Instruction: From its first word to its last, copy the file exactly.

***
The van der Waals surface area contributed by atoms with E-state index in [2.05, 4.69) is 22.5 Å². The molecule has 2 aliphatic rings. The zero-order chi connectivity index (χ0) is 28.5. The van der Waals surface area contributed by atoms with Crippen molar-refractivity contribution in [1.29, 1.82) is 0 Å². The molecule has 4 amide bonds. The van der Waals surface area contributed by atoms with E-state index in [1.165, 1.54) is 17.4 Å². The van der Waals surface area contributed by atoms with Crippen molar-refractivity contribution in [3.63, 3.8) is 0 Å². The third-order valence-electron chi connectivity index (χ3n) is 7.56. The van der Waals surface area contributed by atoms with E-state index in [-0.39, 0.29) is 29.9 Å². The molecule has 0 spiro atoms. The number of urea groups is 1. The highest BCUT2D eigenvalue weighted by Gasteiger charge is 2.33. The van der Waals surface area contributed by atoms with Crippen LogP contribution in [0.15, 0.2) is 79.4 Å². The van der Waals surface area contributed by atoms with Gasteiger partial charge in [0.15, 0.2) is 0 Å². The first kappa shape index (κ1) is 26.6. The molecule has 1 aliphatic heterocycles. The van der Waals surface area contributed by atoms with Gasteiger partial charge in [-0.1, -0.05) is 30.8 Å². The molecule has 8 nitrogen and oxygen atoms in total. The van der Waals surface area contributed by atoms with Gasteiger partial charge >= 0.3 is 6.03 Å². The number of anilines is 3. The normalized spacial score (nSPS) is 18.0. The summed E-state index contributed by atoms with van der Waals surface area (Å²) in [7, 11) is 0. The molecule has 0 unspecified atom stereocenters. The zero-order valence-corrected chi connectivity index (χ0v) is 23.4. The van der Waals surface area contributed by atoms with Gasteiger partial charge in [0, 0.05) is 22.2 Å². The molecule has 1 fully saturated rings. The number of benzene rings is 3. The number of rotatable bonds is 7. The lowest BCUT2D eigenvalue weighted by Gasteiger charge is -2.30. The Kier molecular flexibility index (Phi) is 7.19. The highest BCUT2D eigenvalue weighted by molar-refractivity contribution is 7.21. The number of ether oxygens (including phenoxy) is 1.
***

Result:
The van der Waals surface area contributed by atoms with E-state index in [2.05, 4.69) is 22.5 Å². The molecule has 2 aliphatic rings. The zero-order chi connectivity index (χ0) is 28.5. The van der Waals surface area contributed by atoms with Crippen molar-refractivity contribution in [1.29, 1.82) is 0 Å². The molecule has 4 amide bonds. The van der Waals surface area contributed by atoms with E-state index in [1.165, 1.54) is 17.4 Å². The van der Waals surface area contributed by atoms with Crippen molar-refractivity contribution in [3.63, 3.8) is 0 Å². The third-order valence-electron chi connectivity index (χ3n) is 7.56. The van der Waals surface area contributed by atoms with E-state index in [-0.39, 0.29) is 29.9 Å². The molecule has 0 spiro atoms. The number of urea groups is 1. The highest BCUT2D eigenvalue weighted by Gasteiger charge is 2.33. The van der Waals surface area contributed by atoms with Crippen LogP contribution in [0.15, 0.2) is 79.4 Å². The van der Waals surface area contributed by atoms with Gasteiger partial charge in [0.15, 0.2) is 0 Å². The first kappa shape index (κ1) is 26.6. The molecule has 1 aliphatic heterocycles. The van der Waals surface area contributed by atoms with Gasteiger partial charge in [-0.1, -0.05) is 30.8 Å². The molecule has 8 nitrogen and oxygen atoms in total. The van der Waals surface area contributed by atoms with Gasteiger partial charge >= 0.3 is 6.03 Å². The number of anilines is 3. The normalized spacial score (nSPS) is 18.0. The summed E-state index contributed by atoms with van der Waals surface area (Å²) in [7, 11) is 0. The molecule has 0 unspecified atom stereocenters. The zero-order valence-corrected chi connectivity index (χ0v) is 23.4. The van der Waals surface area contributed by atoms with Gasteiger partial charge in [0, 0.05) is 22.2 Å². The molecule has 1 fully saturated rings. The number of benzene rings is 3. The number of rotatable bonds is 7. The lowest BCUT2D eigenvalue weighted by Gasteiger charge is -2.30. The Kier molecular flexibility index (Phi) is 7.19. The highest BCUT2D eigenvalue weighted by molar-refractivity contribution is 7.21. The number of ether oxygens (including phenoxy) is 1.